Still, the implied impact of foreign competition is substantial in value terms. Based on our analysis, for the entire US labor force in 2008, the losses amounted to $140 billion ($1,025 per worker multiplied by 135 million workers).
Prosperity Gains versus Competition Losses
However, this calculation gives just one side of the trade and investment story. A positive and compelling outcome from increased import competition is higher efficiency among US firms and lower prices for US consumers.4 Together, these forces create “prosperity” effects that pull against the “competition” effects. Moreover, the losses arising from foreign competition are one-time adjustment costs, while the “prosperity” gains persist indefinitely.
Recent studies offer estimates that help size up the “prosperity” benefits from trade. Computable general equilibrium (CGE) modeling by Petri, Plummer, and Zhai (PPZ 2015) enables a calculation of “dollar ratios”—the relationship between increases in two-way trade and GDP—in the context of the TPP agreement. This capsule ratio reflects a combination of beneficial comparative advantage, productivity, variety, and price effects arising from expanded two-way trade in goods and services. Table 2 summarizes PPZ estimates of two-way trade growth 10 years after the agreement enters into force (hypothetically, 2025) and GDP gains above baseline in that year, both expressed in 2007 dollars. For the United States, the implied dollar ratio is 0.31, suggesting that a $1 billion increase in two-way trade will boost US GDP by $310 million.
|Table 2 CGE forecasts of trade and real income gains in 2025 (billions of US dollars)|
|TPP country||Import gains||Export gains||Total two way trade||Income gains||Dollar ratio|
|CGE = computable general equilibrium|
|Source: Peter Petri et al.|
The trillion-dollar question is how long it takes GDP gains to materialize after the initial shock of increased two-way trade. In this post, the conservative assumption is made that the US economy fully realizes 20 percent of the projected total gains from increased two-way trade every subsequent year for five years. Under that assumption, increases in US two-way trade between 1988 and 2003—over $1,800 billion expressed in 2008 dollars—delivered GDP gains of nearly $560 billion (the dollar ratio of 0.31 times $1,800 billion) in 2008. Two-way trade grew a further $1,000 billion between 2003 and 2007, delivering additional GDP gains of about $160 billion in 2008.5 In sum, the growth in two-way trade between 1988 and 2008 provided a boost of some $720 billion GDP in 2008.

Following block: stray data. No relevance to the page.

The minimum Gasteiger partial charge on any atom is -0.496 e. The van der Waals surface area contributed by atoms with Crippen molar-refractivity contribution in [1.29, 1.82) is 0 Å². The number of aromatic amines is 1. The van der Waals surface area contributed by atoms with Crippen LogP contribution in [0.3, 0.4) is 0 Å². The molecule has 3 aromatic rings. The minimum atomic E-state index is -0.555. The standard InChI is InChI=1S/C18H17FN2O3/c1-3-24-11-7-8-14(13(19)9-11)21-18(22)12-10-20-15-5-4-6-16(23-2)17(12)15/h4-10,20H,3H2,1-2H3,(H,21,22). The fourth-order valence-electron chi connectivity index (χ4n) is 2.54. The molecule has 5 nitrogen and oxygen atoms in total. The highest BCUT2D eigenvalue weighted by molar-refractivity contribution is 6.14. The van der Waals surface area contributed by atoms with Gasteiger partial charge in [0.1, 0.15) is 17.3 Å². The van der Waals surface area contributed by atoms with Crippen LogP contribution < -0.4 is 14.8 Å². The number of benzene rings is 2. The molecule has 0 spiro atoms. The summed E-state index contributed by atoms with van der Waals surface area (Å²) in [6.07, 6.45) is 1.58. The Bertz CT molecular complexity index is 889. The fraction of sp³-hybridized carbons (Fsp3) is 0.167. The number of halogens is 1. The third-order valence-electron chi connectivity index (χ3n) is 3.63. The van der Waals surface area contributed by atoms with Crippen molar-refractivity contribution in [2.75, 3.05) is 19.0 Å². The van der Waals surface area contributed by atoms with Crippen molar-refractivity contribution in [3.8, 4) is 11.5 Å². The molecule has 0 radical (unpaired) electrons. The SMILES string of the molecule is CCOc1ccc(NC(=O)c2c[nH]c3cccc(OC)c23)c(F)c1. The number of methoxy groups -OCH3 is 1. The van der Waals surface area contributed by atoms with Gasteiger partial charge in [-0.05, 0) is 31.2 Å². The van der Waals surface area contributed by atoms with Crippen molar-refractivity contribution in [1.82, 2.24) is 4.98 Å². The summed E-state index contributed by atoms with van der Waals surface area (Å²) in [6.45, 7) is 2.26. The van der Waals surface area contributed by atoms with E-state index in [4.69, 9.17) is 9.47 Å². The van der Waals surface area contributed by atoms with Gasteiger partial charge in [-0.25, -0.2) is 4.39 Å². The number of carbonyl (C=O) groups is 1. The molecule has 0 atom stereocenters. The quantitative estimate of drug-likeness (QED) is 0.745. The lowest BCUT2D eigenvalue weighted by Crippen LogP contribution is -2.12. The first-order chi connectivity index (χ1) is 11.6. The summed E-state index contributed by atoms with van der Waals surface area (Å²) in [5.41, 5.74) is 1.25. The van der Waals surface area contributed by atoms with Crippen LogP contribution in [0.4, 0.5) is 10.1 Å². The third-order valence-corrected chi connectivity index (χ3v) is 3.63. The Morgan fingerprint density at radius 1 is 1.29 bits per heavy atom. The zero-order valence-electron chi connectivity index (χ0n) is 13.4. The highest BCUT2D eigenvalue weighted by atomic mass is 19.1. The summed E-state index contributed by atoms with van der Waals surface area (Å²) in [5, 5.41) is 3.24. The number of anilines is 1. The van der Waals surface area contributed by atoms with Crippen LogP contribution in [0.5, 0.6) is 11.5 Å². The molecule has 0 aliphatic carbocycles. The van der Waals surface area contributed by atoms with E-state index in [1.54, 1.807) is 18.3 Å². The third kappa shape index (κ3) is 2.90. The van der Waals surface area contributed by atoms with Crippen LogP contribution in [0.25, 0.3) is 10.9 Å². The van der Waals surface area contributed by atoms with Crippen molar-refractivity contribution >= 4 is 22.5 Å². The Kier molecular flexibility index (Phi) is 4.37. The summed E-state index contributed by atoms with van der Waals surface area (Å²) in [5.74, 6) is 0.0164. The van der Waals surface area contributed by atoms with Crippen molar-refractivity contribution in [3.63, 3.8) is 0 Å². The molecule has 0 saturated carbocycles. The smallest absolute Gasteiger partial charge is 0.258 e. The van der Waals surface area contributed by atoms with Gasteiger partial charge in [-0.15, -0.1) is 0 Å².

Of course, a positive contribution to GDP does not imply that all segments of the United States benefited equally. Larger corporate profits and other forms of business earnings typically give a boost to top households in the income distribution, while increased foreign competition likely reduces the wages of poorer workers. A related post examines the breakdown of globalization’s impact in greater detail. In that post, the analysis finds that average annual wages received a boost from “prosperity” effects of over $2,000, for a net gain of $1,000 after the “competition” effect is considered. The underlying calculation, as well estimates of globalization’s impact on the US income distribution, are available here.
The authors thank Robert Z. Lawrence for valuable comments.
2. Representative findings suggest that individual workers who are displaced or dislocated suffer income losses of varying magnitude, depending on surrounding circumstances. Ebenstein et al. (2009) and Ebenstein, Harrison, and McMillan (2015) find annual wage losses between 4 and 17 percent for workers displaced by trade. For mass layoffs, Davis and von Watcher (2011) find that dislocated workers lose between 1.4 and 2.8 years of pre-dislocation earnings, varying with the then-current unemployment rate. Riker (2015) suggests that workers in exporting firms earn 10 to 19 percent more than average workers.
3. To be consistent, our analysis relies on the same variables used in EHM. In principle, however, a preferable measure of outsourcing would take the growth of the US labor force into account. If employment abroad at multinational corporations grew at the same pace as the US labor force, it would seem difficult to claim that US workers are facing greater foreign competition. The US labor force grew by about 30 percent between 1988 and 2008, a factor that reduces the apparent magnitude of outsourcing, but does not eliminate it, since low-income foreign affiliate employment grew by 131 percent.
4. The transmission channels by which increased trade enhances US GDP are described in Bradford, Grieco, and Hufbauer (2006), and the transmission channels for foreign investment are explained in Hufbauer, Moran, and Oldenski (2013).
5. Under this framework, in 2008 the United States realized 80 percent of the gains from the increase in trade in 2004, 60 percent of 2005’s increase, and so on. So, this translates to the calculation (0.8*321+0.6*209+0.4*260+0.2*196)*0.31=$162.8 GDP gains.